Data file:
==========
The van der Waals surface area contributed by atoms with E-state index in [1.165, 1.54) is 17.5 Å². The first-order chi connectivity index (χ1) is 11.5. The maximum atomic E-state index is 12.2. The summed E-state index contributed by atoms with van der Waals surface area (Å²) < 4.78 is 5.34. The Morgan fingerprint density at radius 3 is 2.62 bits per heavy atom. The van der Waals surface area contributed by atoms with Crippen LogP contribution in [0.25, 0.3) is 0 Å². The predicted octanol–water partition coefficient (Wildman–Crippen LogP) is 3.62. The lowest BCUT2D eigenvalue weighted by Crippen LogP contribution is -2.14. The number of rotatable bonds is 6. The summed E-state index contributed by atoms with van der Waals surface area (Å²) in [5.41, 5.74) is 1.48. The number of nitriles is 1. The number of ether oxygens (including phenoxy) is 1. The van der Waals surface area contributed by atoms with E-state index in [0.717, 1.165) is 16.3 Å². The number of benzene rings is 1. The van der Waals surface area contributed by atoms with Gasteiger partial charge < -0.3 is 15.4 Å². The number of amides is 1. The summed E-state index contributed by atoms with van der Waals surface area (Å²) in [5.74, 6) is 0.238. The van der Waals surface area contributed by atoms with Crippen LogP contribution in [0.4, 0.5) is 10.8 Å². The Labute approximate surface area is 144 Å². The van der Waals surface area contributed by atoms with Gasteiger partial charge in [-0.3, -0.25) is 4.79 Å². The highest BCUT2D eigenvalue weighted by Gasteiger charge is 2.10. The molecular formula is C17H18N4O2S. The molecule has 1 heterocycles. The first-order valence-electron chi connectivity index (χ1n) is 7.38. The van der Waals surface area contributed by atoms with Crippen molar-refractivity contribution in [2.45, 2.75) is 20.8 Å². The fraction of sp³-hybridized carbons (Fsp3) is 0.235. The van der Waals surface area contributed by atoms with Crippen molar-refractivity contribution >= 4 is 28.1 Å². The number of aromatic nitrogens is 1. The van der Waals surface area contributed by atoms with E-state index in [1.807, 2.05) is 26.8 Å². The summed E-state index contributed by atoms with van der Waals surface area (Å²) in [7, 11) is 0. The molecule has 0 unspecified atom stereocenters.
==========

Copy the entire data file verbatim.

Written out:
The van der Waals surface area contributed by atoms with E-state index in [1.165, 1.54) is 17.5 Å². The first-order chi connectivity index (χ1) is 11.5. The maximum atomic E-state index is 12.2. The summed E-state index contributed by atoms with van der Waals surface area (Å²) < 4.78 is 5.34. The Morgan fingerprint density at radius 3 is 2.62 bits per heavy atom. The van der Waals surface area contributed by atoms with Crippen LogP contribution in [0.25, 0.3) is 0 Å². The predicted octanol–water partition coefficient (Wildman–Crippen LogP) is 3.62. The lowest BCUT2D eigenvalue weighted by Crippen LogP contribution is -2.14. The number of rotatable bonds is 6. The summed E-state index contributed by atoms with van der Waals surface area (Å²) in [5.41, 5.74) is 1.48. The number of nitriles is 1. The number of ether oxygens (including phenoxy) is 1. The van der Waals surface area contributed by atoms with E-state index in [0.717, 1.165) is 16.3 Å². The number of benzene rings is 1. The van der Waals surface area contributed by atoms with Gasteiger partial charge < -0.3 is 15.4 Å². The number of amides is 1. The summed E-state index contributed by atoms with van der Waals surface area (Å²) in [5.74, 6) is 0.238. The van der Waals surface area contributed by atoms with Crippen LogP contribution in [0.4, 0.5) is 10.8 Å². The Labute approximate surface area is 144 Å². The van der Waals surface area contributed by atoms with Gasteiger partial charge in [-0.3, -0.25) is 4.79 Å². The highest BCUT2D eigenvalue weighted by Gasteiger charge is 2.10. The molecular formula is C17H18N4O2S. The molecule has 1 heterocycles. The first-order valence-electron chi connectivity index (χ1n) is 7.38. The van der Waals surface area contributed by atoms with Crippen molar-refractivity contribution in [2.45, 2.75) is 20.8 Å². The fraction of sp³-hybridized carbons (Fsp3) is 0.235. The van der Waals surface area contributed by atoms with Crippen molar-refractivity contribution >= 4 is 28.1 Å². The number of aromatic nitrogens is 1. The van der Waals surface area contributed by atoms with E-state index in [1.807, 2.05) is 26.8 Å². The summed E-state index contributed by atoms with van der Waals surface area (Å²) in [7, 11) is 0. The molecule has 0 unspecified atom stereocenters.